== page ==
Former Head of New York Academy of Sciences, Rodney Nichols, Dies

A vice president of Rockefeller University for more than 20 years, Nichols also advised the White House, the NIH, and other groups.

Sep 7, 2018
Jef Akst
INGBERT GRÜTTNER/ROCKEFELLER ARCHIVE CENTER

Rodney Nichols, a former executive at Rockefeller University and the New York Academy of Sciences, died last week (August 30) at a hospice in New York City due to complications of lymphoma, The Washington Post reports. He was 80.

“Rod was a true renaissance man, knowledgeable on an extraordinarily broad range of subjects—from science and technology to education, history, international affairs, and the arts,” reads a New York Times obituary from Rockefeller. “We will miss Rod’s fierce intelligence as well as his wit, humor, and compassion.”

Nichols earned an undergraduate degree in physics from Harvard University. In his younger years, he did research and development for a defense contractor and then with the Department of Defense itself. 

Nichols joined Rockefeller University as a vice president in 1970. Among his initiatives, he helped send the university’s scholars to China and coauthored a study on the importance of science and technology in international affairs conducted at the Carnegie Commission on Science, Technology, and Government. Over the years, he also served as an adviser to the National Institutes of Health, the White House Office of Science and Technology Policy, and other government departments and agencies, the Post reports.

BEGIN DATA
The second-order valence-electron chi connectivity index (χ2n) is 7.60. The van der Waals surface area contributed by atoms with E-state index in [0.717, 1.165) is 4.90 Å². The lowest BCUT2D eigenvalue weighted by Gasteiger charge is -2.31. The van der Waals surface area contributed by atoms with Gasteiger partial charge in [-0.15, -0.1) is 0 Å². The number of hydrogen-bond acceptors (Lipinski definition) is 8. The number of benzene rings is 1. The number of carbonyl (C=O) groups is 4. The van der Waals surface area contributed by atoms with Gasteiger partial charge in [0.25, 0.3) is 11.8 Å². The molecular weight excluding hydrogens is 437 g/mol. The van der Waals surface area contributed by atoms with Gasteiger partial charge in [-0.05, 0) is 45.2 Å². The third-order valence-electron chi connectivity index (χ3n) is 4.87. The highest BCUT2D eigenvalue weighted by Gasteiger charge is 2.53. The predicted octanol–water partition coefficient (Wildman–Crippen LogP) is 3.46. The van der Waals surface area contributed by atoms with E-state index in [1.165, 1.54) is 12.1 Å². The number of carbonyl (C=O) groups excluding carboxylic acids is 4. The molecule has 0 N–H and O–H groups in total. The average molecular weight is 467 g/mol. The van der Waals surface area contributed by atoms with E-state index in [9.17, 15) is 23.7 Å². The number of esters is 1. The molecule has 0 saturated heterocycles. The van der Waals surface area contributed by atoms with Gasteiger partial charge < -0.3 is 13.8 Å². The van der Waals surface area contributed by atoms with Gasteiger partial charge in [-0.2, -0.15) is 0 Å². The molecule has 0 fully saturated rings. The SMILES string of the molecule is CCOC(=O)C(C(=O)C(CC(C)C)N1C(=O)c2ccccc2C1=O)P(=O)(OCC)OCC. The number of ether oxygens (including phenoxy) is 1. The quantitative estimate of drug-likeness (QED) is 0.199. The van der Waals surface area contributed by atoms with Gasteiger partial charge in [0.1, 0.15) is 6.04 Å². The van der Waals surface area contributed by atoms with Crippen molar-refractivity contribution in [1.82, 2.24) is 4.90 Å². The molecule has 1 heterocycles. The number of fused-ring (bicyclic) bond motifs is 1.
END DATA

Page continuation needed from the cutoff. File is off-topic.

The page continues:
In 1992, Nichols became president and chief executive of the New York Academy of Sciences, and his tenure was rocky. He shut down The Sciences, the academy’s magazine that had been unprofitable for years, and suggested the institution sell its Manhattan headquarters, ruffling some feathers among the academy’s members. “Some people think I’m an assassin,” Nichols said in 2001, according to the Post. “I don’t feel good about the whole situation. I feel good about the decision. I don’t feel good in human terms.”

Nichols resigned in 2001, and began working as a consultant and writer. He is survived by his wife of seven years, a son, and two stepdaughters.